pixstock - Fotolia
I was interested to receive a (brief) press release recently which stated that almost a third of SMEs in the IT sector had missed out on business opportunities due to lack of finance in the past 12 months.
I can’t say that I was shocked by that information. If anything, I was surprised that it wasn’t higher. In a struggling market, for instance, SMEs are likely to face difficulties obtaining finance because credit providers are going to be extra cautious. In a growing market, they could face constraints because their past financial performance doesn’t match the requirements from credit providers to provide increased credit.
According to the survey of more than 1,000 senior business decision-makers across the UK by Aldermore, “a specialist bank offering straightforward products” to SMEs, those missed opportunities are costing IT SMEs an average of £95,800 per year.
Now, I have to admit at being surprised by that figure, as art first sight that seems quite high. I suppose it depends on the size of SME. At the lower end of the scale, that could be as much as a quarter or a tenth of overall turnover. According to Aldermore, the survey was of business decision-makers in companies of up to 250 employees, so perhaps that’s not such a big figure in the scheme of things.
In any case, how do they calculate the value of missed business opportunities? If SMEs have self-identified those missed opportunities could they have, possibly, inflated their value? Or could they have blamed credit availability (or lack thereof) for missing out on business opportunities which, in fact, they failed to secure for other reasons?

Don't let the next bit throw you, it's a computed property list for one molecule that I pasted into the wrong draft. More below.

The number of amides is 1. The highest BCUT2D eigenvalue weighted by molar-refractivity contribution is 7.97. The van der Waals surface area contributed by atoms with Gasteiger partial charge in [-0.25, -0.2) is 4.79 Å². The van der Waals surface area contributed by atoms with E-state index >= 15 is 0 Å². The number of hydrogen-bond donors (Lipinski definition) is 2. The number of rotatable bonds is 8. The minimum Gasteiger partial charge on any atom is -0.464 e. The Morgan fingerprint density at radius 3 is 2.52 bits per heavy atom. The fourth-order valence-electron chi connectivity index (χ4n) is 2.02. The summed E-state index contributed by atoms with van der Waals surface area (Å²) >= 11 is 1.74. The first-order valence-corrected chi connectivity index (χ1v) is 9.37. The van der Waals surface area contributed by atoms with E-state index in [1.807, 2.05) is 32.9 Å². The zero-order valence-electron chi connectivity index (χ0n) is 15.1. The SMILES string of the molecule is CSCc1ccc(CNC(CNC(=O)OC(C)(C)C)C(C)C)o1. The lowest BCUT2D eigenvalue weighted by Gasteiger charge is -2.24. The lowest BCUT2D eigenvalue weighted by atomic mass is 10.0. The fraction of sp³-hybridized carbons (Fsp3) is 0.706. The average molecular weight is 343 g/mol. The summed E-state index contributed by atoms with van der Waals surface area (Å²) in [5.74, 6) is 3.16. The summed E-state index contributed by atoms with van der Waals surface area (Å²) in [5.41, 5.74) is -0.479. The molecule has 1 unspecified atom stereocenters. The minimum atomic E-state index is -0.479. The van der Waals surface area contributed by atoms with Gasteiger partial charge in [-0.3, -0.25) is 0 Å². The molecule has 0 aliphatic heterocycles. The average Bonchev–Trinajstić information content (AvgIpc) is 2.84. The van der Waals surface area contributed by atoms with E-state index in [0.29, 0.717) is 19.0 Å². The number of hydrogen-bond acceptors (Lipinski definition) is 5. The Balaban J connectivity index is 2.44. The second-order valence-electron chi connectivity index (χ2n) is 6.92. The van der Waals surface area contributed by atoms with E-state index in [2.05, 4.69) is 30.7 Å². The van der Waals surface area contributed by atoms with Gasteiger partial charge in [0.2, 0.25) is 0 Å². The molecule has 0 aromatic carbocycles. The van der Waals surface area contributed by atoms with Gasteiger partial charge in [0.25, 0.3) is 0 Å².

Anyway it’s hard not to agree with Carl D’Ammassa, group managing director for business finance at Aldermore, when he says that a lack of finance is acting as a brake on SME growth.
“With two fifths of SMEs operating in the IT/computing sector saying that their key business priority for 2017 is achieving growth, it is frustrating to see that so many firms are missing out on business opportunities due to a lack of appropriate funding,” he states. “In our experience, UK SMEs have retained their ambitions to grow despite the uncertain economic environment, so it is vital that the finance industry gives them every chance to succeed.”
You have to admire the optimism and resilience of UK SMEs but those three words – “uncertain economic environment” – aren’t exactly guaranteed to get the credit flowing freely. Nor are they likely to convince finance providers to give SMEs every chance to succeed. Even if they do, it’s likely to be at a potentially greater risk, which means a higher credit cost or lower amounts of credit.
Given that “uncertain economic environment” is a pretty accurate description of the state of the UK for the next few years as the negotiations over Brexit and the consequences of leaving the EU reverberate (and we haven’t even mentioned Scottish independence), it may well be that SMEs will find their growth plans hindered by “a lack of appropriate funding” for some time to come.